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A Guide to Istanbul's Sultanahmet Square

What to do in and around the historic Roman Hippodrome

Born and raised in Istanbul, I've had plenty of opportunities to visit all the iconic historical and cultural landmarks of the city. I had however, never done a full touristic day in Sultanahmet, until last week when a friend from the US was visiting me for 3 days. So I took the opportunity to take some photos, and put together this guide along with some tips and tricks.

Hagia Sophia

Photo by me of the interior, sorry for the quality!

A masterpiece of Byzantine and then Ottoman art and architecture, and almost 1,500 years old, the Hagia Sophia is one of the main attractions of Istanbul. With its stunning dome and massive interior it's definitely worth a visit.

Since its conversion into a mosque in 2020 (I'm not gonna go into the politics of it) it's become a bit more difficult to visit. Make sure to look up the local prayer times and plan around these. And don't let the lines intimidate you, they're long but once the gates are opened the line moves very quickly (took us ~15 minutes to get in). Since it is now a mosque, you'll need "modest" clothing to get in. Women will need to cover their heads, shoulders, and legs. Men are mostly fine with shorts and a t-shirt. Worst case scenario, they sell plastic coverings after the entrance.

New Hagia Sophia History Museum

There's a brand new (opened 3 weeks ago from the time of writing) Hagia Sophia History Museum that provides an audio-visual experience about the history of Hagia Sophia. I thought it was a gimmick at first, but I was incredibly impressed. I learned more about the history and significance of the temple in 30 minutes than I thought possible, and the A/V experience was very impressive. We visited the museum before going to Hagia Sophia itself, and this is definitely the right way to do it. Note that there are, as always, quite some biases at play in this rendition of history so take the last 500 years of history with a grain of salt.

Also note that the facilities in the museum are beautiful! They have the best (in my humble opinion) cafe in the area here, and a really thoughtfully curated museum shop. Lastly, and I know this is kind of a weird thing to say, but they have the best and cleanest bathrooms you will find on your day as a tourist — take advantage of it!

Sultan Ahmet Mosque

Photo by me, Sultan Ahmet Mosque from the courtyard

Built more than a thousand years after Hagia Sophia, Sultan Ahmet Mosque is a striking mosque characterized by its blue "cini" tiles (it's also known as the "Blue Mosque") and six slender minarets. Its traditional Muslim/Ottoman Architecture is a great juxtaposition to Hagia Sophia's Byzantine roots, I'd recommend this as the next stop after Hagia Sophia. This is also an active mosque, so make sure to again plan around prayer times and dress appropriately (see above).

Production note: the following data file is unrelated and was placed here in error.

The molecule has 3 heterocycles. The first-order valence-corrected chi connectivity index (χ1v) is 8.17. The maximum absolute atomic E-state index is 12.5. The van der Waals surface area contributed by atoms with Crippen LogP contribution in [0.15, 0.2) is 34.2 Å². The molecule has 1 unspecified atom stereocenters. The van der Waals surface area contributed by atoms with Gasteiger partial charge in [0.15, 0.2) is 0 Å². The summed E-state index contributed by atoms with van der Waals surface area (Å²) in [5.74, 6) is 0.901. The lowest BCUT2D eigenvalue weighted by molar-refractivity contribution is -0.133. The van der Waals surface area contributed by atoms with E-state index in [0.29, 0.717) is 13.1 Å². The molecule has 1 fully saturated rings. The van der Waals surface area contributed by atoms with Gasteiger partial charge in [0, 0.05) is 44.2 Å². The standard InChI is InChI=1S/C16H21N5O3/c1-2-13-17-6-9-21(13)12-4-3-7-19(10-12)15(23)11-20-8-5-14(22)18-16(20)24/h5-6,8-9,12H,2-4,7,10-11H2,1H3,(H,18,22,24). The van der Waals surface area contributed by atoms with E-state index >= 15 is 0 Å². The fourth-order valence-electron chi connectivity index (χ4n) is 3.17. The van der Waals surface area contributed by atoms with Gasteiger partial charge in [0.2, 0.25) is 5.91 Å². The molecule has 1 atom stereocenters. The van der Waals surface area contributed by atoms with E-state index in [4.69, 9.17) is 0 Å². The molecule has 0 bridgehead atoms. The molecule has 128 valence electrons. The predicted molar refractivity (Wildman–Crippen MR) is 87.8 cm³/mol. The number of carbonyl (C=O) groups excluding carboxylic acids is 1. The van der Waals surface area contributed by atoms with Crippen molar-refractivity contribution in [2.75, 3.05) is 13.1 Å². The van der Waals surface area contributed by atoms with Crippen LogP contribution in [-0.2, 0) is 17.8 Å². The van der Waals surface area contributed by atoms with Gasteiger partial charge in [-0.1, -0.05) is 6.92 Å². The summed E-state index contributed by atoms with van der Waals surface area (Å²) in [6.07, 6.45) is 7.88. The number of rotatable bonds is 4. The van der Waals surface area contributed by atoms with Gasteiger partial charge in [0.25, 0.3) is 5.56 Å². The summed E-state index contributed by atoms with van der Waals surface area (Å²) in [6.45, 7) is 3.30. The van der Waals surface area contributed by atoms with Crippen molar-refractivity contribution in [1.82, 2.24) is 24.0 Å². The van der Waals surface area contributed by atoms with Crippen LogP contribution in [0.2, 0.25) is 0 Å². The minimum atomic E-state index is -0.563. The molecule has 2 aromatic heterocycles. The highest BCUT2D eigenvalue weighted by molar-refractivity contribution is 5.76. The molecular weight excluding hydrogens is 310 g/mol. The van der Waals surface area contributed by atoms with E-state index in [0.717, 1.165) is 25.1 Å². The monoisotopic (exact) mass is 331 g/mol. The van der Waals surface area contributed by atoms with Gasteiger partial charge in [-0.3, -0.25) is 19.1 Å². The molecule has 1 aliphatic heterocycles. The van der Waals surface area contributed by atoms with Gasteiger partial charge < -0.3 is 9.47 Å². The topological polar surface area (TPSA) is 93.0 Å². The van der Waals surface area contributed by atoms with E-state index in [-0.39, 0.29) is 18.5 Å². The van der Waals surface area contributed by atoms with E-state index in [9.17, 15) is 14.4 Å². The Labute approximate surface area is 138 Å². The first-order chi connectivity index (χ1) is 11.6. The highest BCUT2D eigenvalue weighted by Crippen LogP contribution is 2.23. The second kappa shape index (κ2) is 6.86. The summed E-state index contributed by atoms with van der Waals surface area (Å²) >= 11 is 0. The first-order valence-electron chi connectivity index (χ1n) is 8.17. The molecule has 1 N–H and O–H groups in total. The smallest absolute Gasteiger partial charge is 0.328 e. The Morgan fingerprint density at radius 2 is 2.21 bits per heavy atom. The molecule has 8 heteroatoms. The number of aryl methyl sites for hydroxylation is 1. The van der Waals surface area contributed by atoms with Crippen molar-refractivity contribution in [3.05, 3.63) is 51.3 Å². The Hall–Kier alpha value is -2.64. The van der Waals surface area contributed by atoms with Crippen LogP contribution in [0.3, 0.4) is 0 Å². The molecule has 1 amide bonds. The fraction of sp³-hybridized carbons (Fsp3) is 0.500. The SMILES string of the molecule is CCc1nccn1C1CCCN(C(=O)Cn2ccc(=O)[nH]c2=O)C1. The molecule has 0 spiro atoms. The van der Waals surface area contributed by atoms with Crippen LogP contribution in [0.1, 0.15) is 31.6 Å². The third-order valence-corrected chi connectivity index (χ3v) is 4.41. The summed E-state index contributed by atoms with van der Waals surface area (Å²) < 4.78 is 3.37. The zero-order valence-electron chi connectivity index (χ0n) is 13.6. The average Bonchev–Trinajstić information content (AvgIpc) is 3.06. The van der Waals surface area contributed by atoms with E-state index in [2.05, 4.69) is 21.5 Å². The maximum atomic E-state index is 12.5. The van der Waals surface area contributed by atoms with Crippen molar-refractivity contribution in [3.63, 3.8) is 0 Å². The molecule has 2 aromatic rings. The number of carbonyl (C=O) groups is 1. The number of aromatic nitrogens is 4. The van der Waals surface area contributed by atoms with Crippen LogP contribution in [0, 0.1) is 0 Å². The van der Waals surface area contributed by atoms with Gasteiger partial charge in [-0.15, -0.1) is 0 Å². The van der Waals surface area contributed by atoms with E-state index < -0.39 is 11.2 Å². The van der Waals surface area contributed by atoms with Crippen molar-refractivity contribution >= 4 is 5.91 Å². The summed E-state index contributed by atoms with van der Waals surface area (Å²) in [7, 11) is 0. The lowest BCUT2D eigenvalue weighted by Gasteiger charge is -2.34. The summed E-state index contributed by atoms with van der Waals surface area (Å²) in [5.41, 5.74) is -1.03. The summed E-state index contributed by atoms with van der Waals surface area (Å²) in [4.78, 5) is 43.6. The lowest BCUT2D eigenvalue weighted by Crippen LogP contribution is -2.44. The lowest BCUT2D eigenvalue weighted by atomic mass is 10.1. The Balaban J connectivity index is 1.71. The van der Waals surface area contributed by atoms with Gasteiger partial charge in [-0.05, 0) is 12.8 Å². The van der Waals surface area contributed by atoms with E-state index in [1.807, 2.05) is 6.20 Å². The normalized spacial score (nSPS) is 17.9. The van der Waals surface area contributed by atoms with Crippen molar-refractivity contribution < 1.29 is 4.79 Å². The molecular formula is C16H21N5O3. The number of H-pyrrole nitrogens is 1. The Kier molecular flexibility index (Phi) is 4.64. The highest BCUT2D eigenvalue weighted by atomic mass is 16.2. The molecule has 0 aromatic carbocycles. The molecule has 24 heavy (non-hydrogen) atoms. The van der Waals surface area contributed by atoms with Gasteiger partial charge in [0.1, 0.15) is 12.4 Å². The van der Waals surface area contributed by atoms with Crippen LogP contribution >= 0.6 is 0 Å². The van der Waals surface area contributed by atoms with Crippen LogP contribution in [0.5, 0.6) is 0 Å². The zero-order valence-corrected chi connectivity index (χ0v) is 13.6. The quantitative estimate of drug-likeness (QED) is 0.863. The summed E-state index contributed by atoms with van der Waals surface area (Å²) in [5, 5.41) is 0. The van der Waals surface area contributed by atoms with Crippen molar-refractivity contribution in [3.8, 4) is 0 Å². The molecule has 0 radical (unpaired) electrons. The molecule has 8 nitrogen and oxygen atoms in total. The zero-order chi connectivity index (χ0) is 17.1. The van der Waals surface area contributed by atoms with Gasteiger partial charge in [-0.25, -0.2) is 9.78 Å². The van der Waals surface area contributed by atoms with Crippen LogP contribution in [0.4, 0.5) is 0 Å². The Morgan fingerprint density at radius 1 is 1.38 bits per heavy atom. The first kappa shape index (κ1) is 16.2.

Yerebatan Sarnici / Basilica Cistern

Recently reopened after 3 years of renovations, this my favorite of all places in Sultanahmet. Used for a thousand years as one of Istanbul's main water storage sites, the Cistern is now a museum where you can learn about the history of Istanbul Waterworks, marvel at the millennia-old internal structure, and view thoughtfully curated contemporary art installations within the cistern. The city now hosts concerts here every summer, and I am dying to catch one!

The Hippodrome and Obelisks

Obelisk of Theodosius, photo by me

The Hippodrome of Constantinople, once the heart of Byzantine social life, now serves as the Sultanahmet Square of Istanbul. The shape of the Hippodrome, a historic chariot racing arena, has been preserved to this day and you can still see its oval outline. Around the hippodrome, you'll see the sights of Sultanahmet like Hagia Sophia, the Blue Mosque, and the baths of Hurrem Sultan. Within the square, stand three obelisks: the Walled Obelisk (commissioned by the Byzantine Emperor Theodosius I in the 4th century), Obelisk of Theodosius (first erected in Egypt more than 3 thousand years ago and brought by the Byzantines to Istanbul in the 4th century), and the Serpent Column (brought from Greece by Emperor Constantine in the 4th century).

Sultanahmet Koftecisi

Photo from brebrooks on Flickr

Last, but certainly not least: what to eat! The famous/historic Sultanahmet Koftecisi is the address of Kofte (Turkish meatballs) in the city. Make sure to go to the correct one pictured above, as there are quite a few replicas in the area. Obviously get the Kofte, traditionally eaten with bread but goes great with rice, and make sure to try the signature red pepper spread and pickled peppers.


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